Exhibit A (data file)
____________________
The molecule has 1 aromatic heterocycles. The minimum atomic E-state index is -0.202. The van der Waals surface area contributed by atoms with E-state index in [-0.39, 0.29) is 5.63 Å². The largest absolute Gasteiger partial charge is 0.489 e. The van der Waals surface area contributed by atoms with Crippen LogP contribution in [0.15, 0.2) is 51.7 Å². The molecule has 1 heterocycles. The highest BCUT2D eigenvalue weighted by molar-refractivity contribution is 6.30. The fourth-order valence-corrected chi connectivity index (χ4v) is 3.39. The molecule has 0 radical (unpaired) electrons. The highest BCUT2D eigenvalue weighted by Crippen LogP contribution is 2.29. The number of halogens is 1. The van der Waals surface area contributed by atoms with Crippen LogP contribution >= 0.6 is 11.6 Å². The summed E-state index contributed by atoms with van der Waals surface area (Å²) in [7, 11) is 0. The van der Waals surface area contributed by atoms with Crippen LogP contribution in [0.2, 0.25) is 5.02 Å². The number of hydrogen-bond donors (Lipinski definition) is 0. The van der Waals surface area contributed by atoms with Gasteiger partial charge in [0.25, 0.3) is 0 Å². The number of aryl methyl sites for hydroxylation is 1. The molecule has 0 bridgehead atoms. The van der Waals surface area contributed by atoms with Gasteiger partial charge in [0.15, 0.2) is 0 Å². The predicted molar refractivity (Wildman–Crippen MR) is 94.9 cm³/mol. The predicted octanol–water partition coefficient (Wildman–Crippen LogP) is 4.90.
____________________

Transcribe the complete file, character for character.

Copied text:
The molecule has 1 aromatic heterocycles. The minimum atomic E-state index is -0.202. The van der Waals surface area contributed by atoms with E-state index in [-0.39, 0.29) is 5.63 Å². The largest absolute Gasteiger partial charge is 0.489 e. The van der Waals surface area contributed by atoms with Crippen LogP contribution in [0.15, 0.2) is 51.7 Å². The molecule has 1 heterocycles. The highest BCUT2D eigenvalue weighted by molar-refractivity contribution is 6.30. The fourth-order valence-corrected chi connectivity index (χ4v) is 3.39. The molecule has 0 radical (unpaired) electrons. The highest BCUT2D eigenvalue weighted by Crippen LogP contribution is 2.29. The number of halogens is 1. The van der Waals surface area contributed by atoms with Crippen LogP contribution >= 0.6 is 11.6 Å². The summed E-state index contributed by atoms with van der Waals surface area (Å²) in [7, 11) is 0. The van der Waals surface area contributed by atoms with Crippen LogP contribution in [0.2, 0.25) is 5.02 Å². The number of hydrogen-bond donors (Lipinski definition) is 0. The van der Waals surface area contributed by atoms with Gasteiger partial charge in [0.25, 0.3) is 0 Å². The number of aryl methyl sites for hydroxylation is 1. The molecule has 0 bridgehead atoms. The van der Waals surface area contributed by atoms with Gasteiger partial charge in [0.15, 0.2) is 0 Å². The predicted molar refractivity (Wildman–Crippen MR) is 94.9 cm³/mol. The predicted octanol–water partition coefficient (Wildman–Crippen LogP) is 4.90.